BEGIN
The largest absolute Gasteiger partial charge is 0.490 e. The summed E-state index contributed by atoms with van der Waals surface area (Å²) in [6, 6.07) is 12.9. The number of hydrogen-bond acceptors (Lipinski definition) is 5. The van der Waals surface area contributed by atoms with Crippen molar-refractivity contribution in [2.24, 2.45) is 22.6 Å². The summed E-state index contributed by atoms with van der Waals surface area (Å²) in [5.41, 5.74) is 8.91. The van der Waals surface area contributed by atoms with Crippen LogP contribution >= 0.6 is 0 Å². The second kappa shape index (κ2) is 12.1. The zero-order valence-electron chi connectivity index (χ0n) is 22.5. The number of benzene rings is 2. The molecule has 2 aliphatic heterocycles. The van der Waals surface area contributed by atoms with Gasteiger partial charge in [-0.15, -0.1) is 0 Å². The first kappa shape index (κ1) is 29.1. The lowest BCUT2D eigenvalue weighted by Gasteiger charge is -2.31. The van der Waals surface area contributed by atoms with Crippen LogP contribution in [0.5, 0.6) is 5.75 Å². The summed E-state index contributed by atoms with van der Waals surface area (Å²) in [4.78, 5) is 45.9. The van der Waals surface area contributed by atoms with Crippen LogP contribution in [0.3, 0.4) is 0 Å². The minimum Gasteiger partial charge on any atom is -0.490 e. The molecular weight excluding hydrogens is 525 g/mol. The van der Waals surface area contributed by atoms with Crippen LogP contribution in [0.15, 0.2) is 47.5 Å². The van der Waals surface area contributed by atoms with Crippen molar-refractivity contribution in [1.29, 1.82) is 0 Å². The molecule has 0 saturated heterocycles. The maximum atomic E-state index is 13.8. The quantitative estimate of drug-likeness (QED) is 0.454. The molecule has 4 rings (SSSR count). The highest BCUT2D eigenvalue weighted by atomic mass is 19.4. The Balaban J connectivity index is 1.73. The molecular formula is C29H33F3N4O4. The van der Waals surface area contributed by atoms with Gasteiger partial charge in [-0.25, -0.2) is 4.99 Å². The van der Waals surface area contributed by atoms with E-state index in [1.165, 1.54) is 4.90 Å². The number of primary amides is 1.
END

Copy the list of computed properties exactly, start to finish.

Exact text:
The largest absolute Gasteiger partial charge is 0.490 e. The summed E-state index contributed by atoms with van der Waals surface area (Å²) in [6, 6.07) is 12.9. The number of hydrogen-bond acceptors (Lipinski definition) is 5. The van der Waals surface area contributed by atoms with Crippen molar-refractivity contribution in [2.24, 2.45) is 22.6 Å². The summed E-state index contributed by atoms with van der Waals surface area (Å²) in [5.41, 5.74) is 8.91. The van der Waals surface area contributed by atoms with Crippen LogP contribution >= 0.6 is 0 Å². The second kappa shape index (κ2) is 12.1. The zero-order valence-electron chi connectivity index (χ0n) is 22.5. The number of benzene rings is 2. The molecule has 2 aliphatic heterocycles. The van der Waals surface area contributed by atoms with Gasteiger partial charge in [-0.15, -0.1) is 0 Å². The first kappa shape index (κ1) is 29.1. The lowest BCUT2D eigenvalue weighted by Gasteiger charge is -2.31. The van der Waals surface area contributed by atoms with Crippen LogP contribution in [0.5, 0.6) is 5.75 Å². The summed E-state index contributed by atoms with van der Waals surface area (Å²) in [4.78, 5) is 45.9. The van der Waals surface area contributed by atoms with Crippen LogP contribution in [0.3, 0.4) is 0 Å². The minimum Gasteiger partial charge on any atom is -0.490 e. The molecular weight excluding hydrogens is 525 g/mol. The van der Waals surface area contributed by atoms with Crippen LogP contribution in [0.15, 0.2) is 47.5 Å². The van der Waals surface area contributed by atoms with Crippen molar-refractivity contribution in [1.29, 1.82) is 0 Å². The molecule has 0 saturated heterocycles. The maximum atomic E-state index is 13.8. The quantitative estimate of drug-likeness (QED) is 0.454. The molecule has 4 rings (SSSR count). The highest BCUT2D eigenvalue weighted by atomic mass is 19.4. The Balaban J connectivity index is 1.73. The molecular formula is C29H33F3N4O4. The van der Waals surface area contributed by atoms with Gasteiger partial charge in [-0.25, -0.2) is 4.99 Å². The van der Waals surface area contributed by atoms with E-state index in [1.165, 1.54) is 4.90 Å². The number of primary amides is 1.